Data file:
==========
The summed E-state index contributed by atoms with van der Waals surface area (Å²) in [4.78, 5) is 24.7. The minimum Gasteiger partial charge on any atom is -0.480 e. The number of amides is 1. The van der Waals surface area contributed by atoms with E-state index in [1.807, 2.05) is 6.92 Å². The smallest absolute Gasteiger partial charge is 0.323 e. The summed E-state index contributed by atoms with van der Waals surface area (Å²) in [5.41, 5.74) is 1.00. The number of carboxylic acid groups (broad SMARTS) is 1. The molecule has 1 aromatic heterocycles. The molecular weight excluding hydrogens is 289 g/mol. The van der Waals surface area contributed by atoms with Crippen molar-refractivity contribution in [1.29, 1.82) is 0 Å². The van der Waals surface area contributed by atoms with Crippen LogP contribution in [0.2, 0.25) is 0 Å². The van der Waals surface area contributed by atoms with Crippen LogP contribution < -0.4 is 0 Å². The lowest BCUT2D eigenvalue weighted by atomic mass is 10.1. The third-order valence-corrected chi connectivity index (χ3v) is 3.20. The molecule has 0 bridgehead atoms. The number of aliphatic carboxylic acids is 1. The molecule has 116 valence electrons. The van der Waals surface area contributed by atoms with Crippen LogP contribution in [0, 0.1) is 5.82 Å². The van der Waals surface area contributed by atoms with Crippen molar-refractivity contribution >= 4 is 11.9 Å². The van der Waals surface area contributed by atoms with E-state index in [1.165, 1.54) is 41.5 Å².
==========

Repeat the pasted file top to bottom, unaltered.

The summed E-state index contributed by atoms with van der Waals surface area (Å²) in [4.78, 5) is 24.7. The minimum Gasteiger partial charge on any atom is -0.480 e. The number of amides is 1. The van der Waals surface area contributed by atoms with E-state index in [1.807, 2.05) is 6.92 Å². The smallest absolute Gasteiger partial charge is 0.323 e. The summed E-state index contributed by atoms with van der Waals surface area (Å²) in [5.41, 5.74) is 1.00. The number of carboxylic acid groups (broad SMARTS) is 1. The molecule has 1 aromatic heterocycles. The molecular weight excluding hydrogens is 289 g/mol. The van der Waals surface area contributed by atoms with Crippen molar-refractivity contribution in [1.29, 1.82) is 0 Å². The van der Waals surface area contributed by atoms with Crippen LogP contribution in [0.2, 0.25) is 0 Å². The van der Waals surface area contributed by atoms with Crippen LogP contribution < -0.4 is 0 Å². The lowest BCUT2D eigenvalue weighted by atomic mass is 10.1. The third-order valence-corrected chi connectivity index (χ3v) is 3.20. The molecule has 0 bridgehead atoms. The number of aliphatic carboxylic acids is 1. The molecule has 116 valence electrons. The van der Waals surface area contributed by atoms with Crippen LogP contribution in [0, 0.1) is 5.82 Å². The van der Waals surface area contributed by atoms with Crippen molar-refractivity contribution >= 4 is 11.9 Å². The van der Waals surface area contributed by atoms with E-state index in [1.165, 1.54) is 41.5 Å².